Emergency of Deforestation and Fires in the Amazon: Indigenous leader delivers urgent demands

Date: 
Sunday, August 25, 2019

The recent escalation of deforestation fires in Brazil is one of the gravest attacks on the environment and indigenous peoples seen in recent decades, and has sparked an international outcry. In light of the G7 summit in France this week, French President Emmanuel Macron invited Kayapó leader Raoni Metuktire to deliver a speech, which was co-signed by 62 Brazilian civil society organizations and their partners, including International Rivers.

The joint statement was delivered by Raoni on Monday, August 26, and states that the Amazon burning crisis is a direct result of the dismantling of environmental policy by the Jair Bolsonaro government. The document also calls on the G7 countries to ensure effective mechanisms to prevent imports of Brazilian commodities produced in areas of recent severe environmental and human rights violations.

In addition to the speech, Raoni is featured in a video interview calling on Brazilian citizens and world leaders to put pressure on Bolsonaro to protect the Amazon. 



The meeting between the Brazilian leader and the French president took place in Biarritz, France, following the G7 meeting. During the meeting, leaders of the wealthiest nations bloc announced a $20 million USD Amazon protection fund, which includes reforestation.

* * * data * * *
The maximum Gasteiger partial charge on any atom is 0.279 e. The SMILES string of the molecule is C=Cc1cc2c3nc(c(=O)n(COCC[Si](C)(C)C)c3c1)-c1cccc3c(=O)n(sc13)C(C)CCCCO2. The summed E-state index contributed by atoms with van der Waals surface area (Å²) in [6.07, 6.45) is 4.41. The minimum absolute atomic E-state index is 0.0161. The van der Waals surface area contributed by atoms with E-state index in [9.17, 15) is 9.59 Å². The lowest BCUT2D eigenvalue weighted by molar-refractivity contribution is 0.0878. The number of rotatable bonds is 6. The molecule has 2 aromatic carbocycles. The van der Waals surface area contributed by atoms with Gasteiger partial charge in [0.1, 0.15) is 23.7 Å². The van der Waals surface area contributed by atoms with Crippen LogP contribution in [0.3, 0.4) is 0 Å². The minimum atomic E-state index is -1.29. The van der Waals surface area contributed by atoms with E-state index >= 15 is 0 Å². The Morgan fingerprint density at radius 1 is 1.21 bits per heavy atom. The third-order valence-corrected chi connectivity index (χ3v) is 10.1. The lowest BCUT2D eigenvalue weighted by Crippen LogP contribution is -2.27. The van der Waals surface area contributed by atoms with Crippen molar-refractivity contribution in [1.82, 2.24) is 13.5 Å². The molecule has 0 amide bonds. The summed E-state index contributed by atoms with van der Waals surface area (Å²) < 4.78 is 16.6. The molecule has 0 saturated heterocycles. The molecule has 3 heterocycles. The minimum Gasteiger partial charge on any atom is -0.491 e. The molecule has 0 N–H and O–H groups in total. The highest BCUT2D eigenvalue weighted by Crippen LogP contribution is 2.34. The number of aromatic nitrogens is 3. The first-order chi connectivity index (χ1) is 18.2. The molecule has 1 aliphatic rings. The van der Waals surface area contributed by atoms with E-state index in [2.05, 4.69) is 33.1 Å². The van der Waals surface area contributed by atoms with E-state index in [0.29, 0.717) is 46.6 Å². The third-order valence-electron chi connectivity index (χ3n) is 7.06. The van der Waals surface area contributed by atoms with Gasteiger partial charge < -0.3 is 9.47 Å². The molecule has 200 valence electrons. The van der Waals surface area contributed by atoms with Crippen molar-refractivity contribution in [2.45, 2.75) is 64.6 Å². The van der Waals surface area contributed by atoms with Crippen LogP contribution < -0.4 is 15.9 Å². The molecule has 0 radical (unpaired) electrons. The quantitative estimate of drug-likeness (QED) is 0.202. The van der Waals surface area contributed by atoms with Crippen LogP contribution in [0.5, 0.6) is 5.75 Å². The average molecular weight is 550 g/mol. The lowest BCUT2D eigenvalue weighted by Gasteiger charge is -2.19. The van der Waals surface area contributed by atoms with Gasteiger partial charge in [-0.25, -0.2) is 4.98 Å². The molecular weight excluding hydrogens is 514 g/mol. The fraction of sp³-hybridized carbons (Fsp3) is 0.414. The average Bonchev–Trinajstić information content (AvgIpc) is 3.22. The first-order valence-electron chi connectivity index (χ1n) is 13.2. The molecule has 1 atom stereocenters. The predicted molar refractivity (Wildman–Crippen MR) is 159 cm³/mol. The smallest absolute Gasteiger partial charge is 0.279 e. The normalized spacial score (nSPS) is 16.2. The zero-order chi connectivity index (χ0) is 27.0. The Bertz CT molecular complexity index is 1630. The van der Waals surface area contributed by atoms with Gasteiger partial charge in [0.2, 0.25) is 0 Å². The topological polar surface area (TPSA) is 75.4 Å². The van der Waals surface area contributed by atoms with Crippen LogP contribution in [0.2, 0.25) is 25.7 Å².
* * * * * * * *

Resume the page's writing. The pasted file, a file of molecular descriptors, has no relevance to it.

The letter from the organizations states that the problems of burning and deforestation are longstanding, but worsened in 2019 as "a direct result of Jair Bolsonaro's behavior." The president made “the systematic and deliberate dismantling of the operational capacity of IBAMA and other federal agencies responsible for overseeing illegal acts of land grabbing, felling and burning, and logging and mining,” and made statements that signal impunity to environmental crimes.

"Bolsonaro is the main mentor of the problems that are happening in Brazil," Raoni told reporters after meeting with Macron. “Bolsonaro's position encourages farmers to set the fires because they feel supported by a head of state.”

The organizations are demanding the Brazilian government adopt a series of measures, including the moratorium on legislative projects that imply environmental setbacks, which will be discussed this week by former environment ministers with the mayor, and effective support for actions against environmental crimes.

Given their close interconnections, forest fires are highly detrimental for rivers and freshwater ecosystems in the Amazon.  Deforestation and burning are closely linked to land grabbing and predatory activities of timber, mining, and agribusiness interests, as well as construction of hydroelectric dams and other major infrastructure projects with cumulative impacts that are typically downplayed.  

International Rivers calls on supporters to contribute to emergency efforts by Amazon Watch, and Fundo Socioambiental CASA that facilitate financial and capacity building support to grassroots and community groups on the frontlines in Brazil. Stay tuned for updates about upcoming actions.

More information: 

Read the full declaration in English and Portuguese.